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by Michael Lewis

Download The Big Short: Inside the Doomsday Machine (Thorndike Press Large Print Nonfiction) fb2, epub

ISBN: 141043026X
Author: Michael Lewis
Language: English
Publisher: Thorndike Press; Large Print edition (September 15, 2010)
Pages: 411
Category: Economics
Subcategory: Money
Rating: 4.8
Votes: 677
Size Fb2: 1829 kb
Size ePub: 1849 kb
Size Djvu: 1762 kb
Other formats: txt rtf azw lrf


Michael Lewis is the best-selling author of Liar’s Poker, Moneyball, The Blind Side, The Big Short, and The .

Michael Lewis is the best-selling author of Liar’s Poker, Moneyball, The Blind Side, The Big Short, and The Undoing Project. He lives in Berkeley, California, with his wife and three children. As soon as I finished watching the 2015 movie The Big Short, I immediately decided to read Michael Lewis’ book The Big Short: Inside the Doomsday Machine, which forms the basis for the film. Lewis, who was himself a Wall Street bond trader in the 1980s and 90s, is the author of several non-fiction books, many of them dealing with the world of finance.

Michael Lewis was born in New Orleans, Louisiana on October 15, 1960. He received a BA in art history from Princeton University in 1982 and a Masters in economics from the London School of Economics in 1985

stock market crash became public knowledge in the fall of 2008, it was already old news. Michael Lewis was born in New Orleans, Louisiana on October 15, 1960. He received a BA in art history from Princeton University in 1982 and a Masters in economics from the London School of Economics in 1985. He is a non-fiction author/journalist of mostly financial themes.

The Big Short: Inside the Doomsday Machine (Paperback). Published September 15th 2010 by Thorndike Press. Large Print, Hardcover, 461 pages. Published February 25th 2011 by W. W. Norton & Company. Paperback, 291 pages. Author(s): Michael Lewis.

Inside the doomsday machine.

Among other treasures he unearthed was A. K. Barnett-Hart, a Harvard undergraduate who had just written a thesis about the market for subprime mortgage-backed.

The film adaptation by Adam McKay (Anchorman I and II, The Other Guys) features Academy Award® winners Christian Bale, Brad Pitt, Melissa Leo and Marisa Tomei; Academy Award® nominees Steve Carell and Ryan Gosling. When the crash of the . stock market became public knowledge in the fall of 2008, it was already old news

As soon as I finished watching the 2015 movie The Big Short, I immediately decided to read Michael Lewis’ book The Big Short: Inside the Doomsday Machine, which forms the basis for the film. The Big Short: Inside the Doomsday Machine isn’t so much about the financial crisis as it is about what caused the meltdown in the first place.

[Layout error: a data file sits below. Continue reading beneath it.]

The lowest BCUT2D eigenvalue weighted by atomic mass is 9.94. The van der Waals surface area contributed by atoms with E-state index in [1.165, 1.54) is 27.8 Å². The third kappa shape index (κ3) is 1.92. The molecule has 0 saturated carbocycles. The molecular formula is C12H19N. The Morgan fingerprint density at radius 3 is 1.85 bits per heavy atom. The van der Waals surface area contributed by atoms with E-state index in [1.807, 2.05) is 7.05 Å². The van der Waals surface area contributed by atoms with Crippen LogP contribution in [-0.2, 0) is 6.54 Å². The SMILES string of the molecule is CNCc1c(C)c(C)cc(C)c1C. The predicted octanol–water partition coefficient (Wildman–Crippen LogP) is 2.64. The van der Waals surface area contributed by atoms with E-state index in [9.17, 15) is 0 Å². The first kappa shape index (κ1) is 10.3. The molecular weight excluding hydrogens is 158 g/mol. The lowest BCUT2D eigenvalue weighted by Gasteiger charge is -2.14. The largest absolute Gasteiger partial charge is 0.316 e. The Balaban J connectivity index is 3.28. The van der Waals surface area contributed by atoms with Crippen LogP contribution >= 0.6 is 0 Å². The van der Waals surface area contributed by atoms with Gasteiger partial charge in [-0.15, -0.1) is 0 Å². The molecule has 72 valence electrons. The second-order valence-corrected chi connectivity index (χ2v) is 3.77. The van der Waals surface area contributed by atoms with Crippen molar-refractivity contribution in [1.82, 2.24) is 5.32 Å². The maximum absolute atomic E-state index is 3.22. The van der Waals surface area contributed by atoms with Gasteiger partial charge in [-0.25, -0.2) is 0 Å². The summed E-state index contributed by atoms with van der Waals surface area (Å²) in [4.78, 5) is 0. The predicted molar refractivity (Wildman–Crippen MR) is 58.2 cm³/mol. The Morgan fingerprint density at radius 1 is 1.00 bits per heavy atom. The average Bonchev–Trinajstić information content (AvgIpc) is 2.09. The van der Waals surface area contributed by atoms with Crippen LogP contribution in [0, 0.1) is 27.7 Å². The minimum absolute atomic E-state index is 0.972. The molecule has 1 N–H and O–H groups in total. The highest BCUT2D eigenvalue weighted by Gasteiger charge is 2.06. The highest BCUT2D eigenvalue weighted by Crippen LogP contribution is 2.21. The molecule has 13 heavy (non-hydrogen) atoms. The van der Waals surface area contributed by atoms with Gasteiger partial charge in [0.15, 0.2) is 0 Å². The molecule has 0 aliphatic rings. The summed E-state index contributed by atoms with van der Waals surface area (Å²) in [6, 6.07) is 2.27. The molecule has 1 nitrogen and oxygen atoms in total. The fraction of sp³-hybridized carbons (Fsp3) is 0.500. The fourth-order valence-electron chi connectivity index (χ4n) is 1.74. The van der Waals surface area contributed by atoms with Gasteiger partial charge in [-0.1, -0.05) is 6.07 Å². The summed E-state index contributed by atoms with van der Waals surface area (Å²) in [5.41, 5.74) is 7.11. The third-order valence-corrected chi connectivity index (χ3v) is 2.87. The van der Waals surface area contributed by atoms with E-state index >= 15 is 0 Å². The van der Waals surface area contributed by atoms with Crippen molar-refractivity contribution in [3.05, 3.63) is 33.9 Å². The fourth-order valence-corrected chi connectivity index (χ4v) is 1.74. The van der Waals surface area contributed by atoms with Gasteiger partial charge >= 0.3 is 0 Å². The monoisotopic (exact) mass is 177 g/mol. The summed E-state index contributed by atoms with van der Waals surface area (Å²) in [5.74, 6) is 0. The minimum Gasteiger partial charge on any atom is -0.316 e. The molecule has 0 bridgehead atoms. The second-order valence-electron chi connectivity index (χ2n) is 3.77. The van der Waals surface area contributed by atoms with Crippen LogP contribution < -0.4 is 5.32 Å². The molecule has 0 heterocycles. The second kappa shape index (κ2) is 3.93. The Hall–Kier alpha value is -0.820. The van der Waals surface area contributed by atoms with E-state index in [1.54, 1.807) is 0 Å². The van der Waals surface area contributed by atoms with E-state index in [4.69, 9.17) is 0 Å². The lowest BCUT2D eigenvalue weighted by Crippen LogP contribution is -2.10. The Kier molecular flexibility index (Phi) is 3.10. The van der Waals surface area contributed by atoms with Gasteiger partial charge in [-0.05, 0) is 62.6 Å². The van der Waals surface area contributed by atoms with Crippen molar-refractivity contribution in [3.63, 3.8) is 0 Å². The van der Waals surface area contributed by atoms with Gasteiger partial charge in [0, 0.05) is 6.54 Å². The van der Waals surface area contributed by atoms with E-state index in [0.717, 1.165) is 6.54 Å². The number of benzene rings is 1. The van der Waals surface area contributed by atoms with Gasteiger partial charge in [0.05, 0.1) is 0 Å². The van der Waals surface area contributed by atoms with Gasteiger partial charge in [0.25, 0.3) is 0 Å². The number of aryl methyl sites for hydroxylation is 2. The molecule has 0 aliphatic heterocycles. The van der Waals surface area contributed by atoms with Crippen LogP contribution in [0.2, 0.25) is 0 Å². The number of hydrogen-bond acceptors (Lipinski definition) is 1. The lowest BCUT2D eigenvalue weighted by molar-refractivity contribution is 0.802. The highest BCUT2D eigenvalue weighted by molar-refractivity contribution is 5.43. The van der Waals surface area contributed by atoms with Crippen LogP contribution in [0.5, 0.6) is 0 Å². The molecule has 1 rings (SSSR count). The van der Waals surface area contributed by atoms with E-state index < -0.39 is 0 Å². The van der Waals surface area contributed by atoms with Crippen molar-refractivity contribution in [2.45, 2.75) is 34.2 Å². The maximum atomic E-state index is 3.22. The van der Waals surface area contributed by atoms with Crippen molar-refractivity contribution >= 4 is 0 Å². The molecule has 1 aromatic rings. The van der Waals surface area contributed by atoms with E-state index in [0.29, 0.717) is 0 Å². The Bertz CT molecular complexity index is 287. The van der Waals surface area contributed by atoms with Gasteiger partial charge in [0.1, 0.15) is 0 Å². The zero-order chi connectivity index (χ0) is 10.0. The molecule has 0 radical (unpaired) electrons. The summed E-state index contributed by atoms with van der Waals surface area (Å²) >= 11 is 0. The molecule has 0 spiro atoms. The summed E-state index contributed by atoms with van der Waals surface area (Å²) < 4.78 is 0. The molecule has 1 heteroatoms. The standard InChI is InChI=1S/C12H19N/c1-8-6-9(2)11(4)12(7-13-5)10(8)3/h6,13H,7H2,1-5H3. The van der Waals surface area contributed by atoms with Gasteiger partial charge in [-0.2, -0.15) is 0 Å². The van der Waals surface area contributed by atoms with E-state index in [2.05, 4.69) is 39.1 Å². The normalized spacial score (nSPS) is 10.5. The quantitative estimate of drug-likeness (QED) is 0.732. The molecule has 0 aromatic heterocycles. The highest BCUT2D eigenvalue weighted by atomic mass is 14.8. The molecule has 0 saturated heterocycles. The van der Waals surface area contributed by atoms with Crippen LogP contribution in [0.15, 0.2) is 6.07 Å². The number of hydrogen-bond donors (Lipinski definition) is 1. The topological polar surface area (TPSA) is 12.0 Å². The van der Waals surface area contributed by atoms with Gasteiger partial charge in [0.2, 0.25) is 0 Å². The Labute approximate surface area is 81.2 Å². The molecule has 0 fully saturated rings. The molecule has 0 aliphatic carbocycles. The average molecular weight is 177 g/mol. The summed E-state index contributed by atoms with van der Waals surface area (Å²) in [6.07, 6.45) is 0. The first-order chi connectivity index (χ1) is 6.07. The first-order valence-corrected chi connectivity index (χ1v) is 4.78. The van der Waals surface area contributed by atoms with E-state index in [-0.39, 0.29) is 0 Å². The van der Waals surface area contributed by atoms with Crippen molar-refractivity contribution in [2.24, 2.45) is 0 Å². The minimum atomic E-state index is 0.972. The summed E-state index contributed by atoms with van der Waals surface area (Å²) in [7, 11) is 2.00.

The Big Short is a 2015 American biographical comedy-drama film directed by Adam McKay

The Big Short is a 2015 American biographical comedy-drama film directed by Adam McKay. Written by McKay and Charles Randolph, it is based on the 2010 book The Big Short: Inside the Doomsday Machine by Michael Lewis showing how the financial crisis of 2007–2008 was triggered by the United States housing bubble.

The Big Short: Inside the Doomsday Machine. Michael Lewis is famous American non-fiction writer and financial journalist. The Big Short: Inside the Doomsday Machine. The idea, pronounced by the author, that fresh eyes are sometimes more important than experience, is relevant in any market conditions. That is proved by good guys from Wall-Street.

Shares insights into the recent economic crisis, citing such factors as expanded home ownership and risky derivative elections in the face of increasing shareholder demands, and profiles responsible parties in government, financial, and private sectors.

Comments:

Cherry The Countess
I usually read the book before I watch the movie, but this time I didn't.

As soon as I finished watching the 2015 movie “The Big Short,” I immediately decided to read Michael Lewis’ book “The Big Short: Inside the Doomsday Machine,” which forms the basis for the film. Lewis, who was himself a Wall Street bond trader in the 1980s and 90s, is the author of several non-fiction books, many of them dealing with the world of finance.

“The Big Short: Inside the Doomsday Machine” isn’t so much “about” the financial crisis as it is about what caused the meltdown in the first place. Lewis tells his story through the actions of four separate investment groups: Scion Capital; managed by Dr. Michael Burry; FrontPoint Partners LLC, led by Steve Eisman; Cornwall Capital, co-managed by James Mai and Charlie Ledley; and Greg Lippmann, a bond trader with Deutsche Bank. These investors, each working independently from each other, correctly foresaw the collapse of the housing markets in the United States in 2007. Nobody else saw it – or wanted to, for that matter.